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Internal Capsule and Transcapsular Gray Striae

Surgical Correlation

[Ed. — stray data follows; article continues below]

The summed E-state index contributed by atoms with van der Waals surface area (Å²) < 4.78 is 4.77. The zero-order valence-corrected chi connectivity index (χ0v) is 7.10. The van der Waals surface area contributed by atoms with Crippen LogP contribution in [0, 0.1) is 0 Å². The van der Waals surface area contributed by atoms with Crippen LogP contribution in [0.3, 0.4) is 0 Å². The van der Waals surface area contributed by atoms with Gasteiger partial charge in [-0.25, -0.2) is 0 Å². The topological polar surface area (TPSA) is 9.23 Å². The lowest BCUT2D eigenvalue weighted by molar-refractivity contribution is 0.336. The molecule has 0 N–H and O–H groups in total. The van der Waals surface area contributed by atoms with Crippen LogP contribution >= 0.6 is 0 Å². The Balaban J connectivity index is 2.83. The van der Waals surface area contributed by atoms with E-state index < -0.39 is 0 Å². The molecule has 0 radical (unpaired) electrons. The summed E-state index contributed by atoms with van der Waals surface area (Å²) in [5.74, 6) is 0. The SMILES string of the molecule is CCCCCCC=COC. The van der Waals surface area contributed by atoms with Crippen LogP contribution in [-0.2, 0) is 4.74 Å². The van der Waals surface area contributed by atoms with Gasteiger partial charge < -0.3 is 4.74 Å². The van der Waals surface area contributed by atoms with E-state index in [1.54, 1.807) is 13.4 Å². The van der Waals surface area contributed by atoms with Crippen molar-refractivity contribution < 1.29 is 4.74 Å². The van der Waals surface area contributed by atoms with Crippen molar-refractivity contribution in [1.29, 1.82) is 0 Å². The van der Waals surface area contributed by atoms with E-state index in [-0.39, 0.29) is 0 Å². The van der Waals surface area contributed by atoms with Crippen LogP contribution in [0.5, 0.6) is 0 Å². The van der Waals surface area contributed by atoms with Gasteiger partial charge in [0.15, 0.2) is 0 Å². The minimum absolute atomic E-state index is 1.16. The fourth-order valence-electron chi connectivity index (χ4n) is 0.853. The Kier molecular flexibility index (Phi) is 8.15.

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Internal capsule and transcapsular gray striae.  In this lateral dissection of the right cerebrum, the lentiform nucleus has been removed to reveal the internal capsule, a large, vertically oriented, deeply situtated mass of white matter. The internal capsule contains ascending and descending projection fibers that interconnect the cerebral cortices above, with a number of subcortical structures including the thalamus, brainstem and spinal cord, below.  Dorsally, the internal capsule is continuous with the massive fan-shaped corona radiata.  Traversing the anterior limb of the internal capsule are narrow strands of gray matter known as transcapsular, or caudatolenticular, gray striae.  The latter are bridges of gray matter that interconnect the caudate nucleus (located medial to the internal capsule) and the rostral part of the putamen (located lateral to the internal capsule). Lateral to the corona radiata course fibers of the superior longitudinal fasciculus.  The latter fasciculus is a long associational fiber tract that interconnects the frontal lobe with the parietal, occipital and temporal lobes.  In the lower part of the image is seen the optic radiation, including its anterior extension into the temporal lobe known as Meyer's loop (arrow).   (Image courtesy of PA Rubino)

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